I Predict Trouble Ahead for Psychics – EpicPew

I Predict Trouble Ahead for Psychics

Ask a psychic why they don’t play the stock market or rake in big winnings at the Blackjack table. “It’s a gift for others,” they will tell you. Yet, that doesn’t stop them from charging top dollar for “readings” or selling tickets to their performances. Social workers they are not. Spiritually dangerous they are.

Every Catholic should know to steer clear of psychics of any sort yet interest in the occult is on the rise, no thanks to some celebrities—even some baptized Catholics—practitioners. For instance, Tom Brady—a baptized Catholic—has attributed his seventh Super Bowl win in part to his wife’s witchcraft.

This past summer Bishop John Barres of Rockville Centre, New York wrote a letter warning Catholics of its dangers to the soul. “But human nature always seeks assurance, and an increasingly popular supposed path to such assurance is recourse to mediums. On television and the internet we see countless mediums who travel far and wide claiming to connect the bereaved with loved ones on the ‘other side.’”

He pointed that the dangers of any sort of divination, especially consulting mediums to circumvent God, opens one up to demonic influence and it is actually from the devil. By blindly reaching into the supernatural, trying to know or control things, the devil shows up. Bishop Barres noted that some mediums even claim to be that be practicing Catholics and, “understandably, this strikes many as a beautiful work of faith, bringing solace to the sorrowful.”

One TV show that was cancelled last year after nine seasons which contained that kind of cunning was the Long Island Medium. The star, Theresa Caputo, identified as a Catholic. Recently, while on tour, she came to our civic center. I joined a friendly evangelical group outside to pray. I had been invited by a .friend of one of my daughters. They did not yell to people that they were going to hell—just prayers and singing.

Prior to the event, I watched a few episodes of the show online to see what it was all about. In one episode, Theresa brought an older woman to tears telling her personal details about the deceased husband. Then, Theresa exclaimed that the husband had chosen the unusual path of waiting for his wife to join him before he continued his eternal journey. In the meantime, the widow was to enjoy life.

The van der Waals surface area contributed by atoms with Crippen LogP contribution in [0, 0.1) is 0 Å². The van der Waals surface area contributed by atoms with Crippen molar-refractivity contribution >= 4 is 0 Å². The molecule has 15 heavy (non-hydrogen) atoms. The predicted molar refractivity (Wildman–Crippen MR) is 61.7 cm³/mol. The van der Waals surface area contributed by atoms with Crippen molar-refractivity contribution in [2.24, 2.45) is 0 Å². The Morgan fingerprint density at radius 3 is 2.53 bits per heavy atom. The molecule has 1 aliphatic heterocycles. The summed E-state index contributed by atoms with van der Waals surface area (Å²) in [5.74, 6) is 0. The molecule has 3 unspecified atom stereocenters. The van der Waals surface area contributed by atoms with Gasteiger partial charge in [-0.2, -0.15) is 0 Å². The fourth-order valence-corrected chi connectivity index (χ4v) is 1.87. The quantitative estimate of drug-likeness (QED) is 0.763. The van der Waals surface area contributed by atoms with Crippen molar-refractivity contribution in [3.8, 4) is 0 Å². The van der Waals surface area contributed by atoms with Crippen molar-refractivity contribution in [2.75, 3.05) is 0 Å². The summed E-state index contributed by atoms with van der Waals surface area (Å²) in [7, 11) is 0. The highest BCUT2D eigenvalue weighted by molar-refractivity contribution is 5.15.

In another episode, Theresa got up early to join a friend at a Zumba exercise class. Luckily, the TV cameras went along, because suddenly, mid-Zumba, Theresa received messages for the woman next to her whose father had died when she was just a teen, claiming that he was still looking out for her. After a few more messages, the Zumba instructor called the class back to order. Episode over.

Not harmless

What’s the problem with these seemingly loving messages? It starts with the First Commandment. “I am the Lord thy God. Thou shalt not have any gods before me.”

The Old Testament did not mince words. “Let there not be found among you anyone who immolates his son or daughter in the fire, nor a fortuneteller, soothsayer, charmer, diviner, or caster of spells, nor one who consults ghosts and spirits or seeks oracles from the dead. Anyone who does such things is an abomination to the Lord . . .” (Deuteronomy 18:10-12).

St. Paul condemned Elymas, the magician, calling him “son of Satan and enemy of all that is right,” (Acts 13:8).

The Catechism of the Catholic Church states, “All forms of divination are to be rejected: recourse to Satan or demons, conjuring up the dead or other practices falsely supposed to ‘unveil’ the future. Consulting horoscopes, astrology, palm reading, interpretation of omens and lots, the phenomena of clairvoyance, and recourse to mediums all conceal a desire for power over time, history, and, in the last analysis, other human beings, as well as a wish to conciliate hidden powers. They contradict the honor, respect, and loving fear that we owe to God alone” (2116).

Messages misdirect us

On the surface, the psychic shares seemingly wonderful messages from deceased loved ones who are always living “in the light” and are very happy as they wait for their family. It seems everyone is happy regardless of what their lives on earth were like. Their advice is about how their loved ones can increase their happiness. The message is never to read the Bible and go to church or repent of their sins and embrace the Gospel messages.

It’s strange that mediums who claim having a gift from God, never promote God’s message of sacrificial love or rejecting sin. Instead, it’s a deforming of the truth. Jesus is the way, the truth, and the life, (John 14:6).

An exorcist once shared with me that he has had people come to him experiencing problems after dabbling in the occult. His advice is to repent and go to the sacrament of confession to be forgiven and renew their relationship with God.

“There’s nothing good that ever comes from it,” the exorcist said. “It’s a dimension you have no control over. Evil wants to convince you that you will have control over it, but you won’t. It’s always a mistake.”

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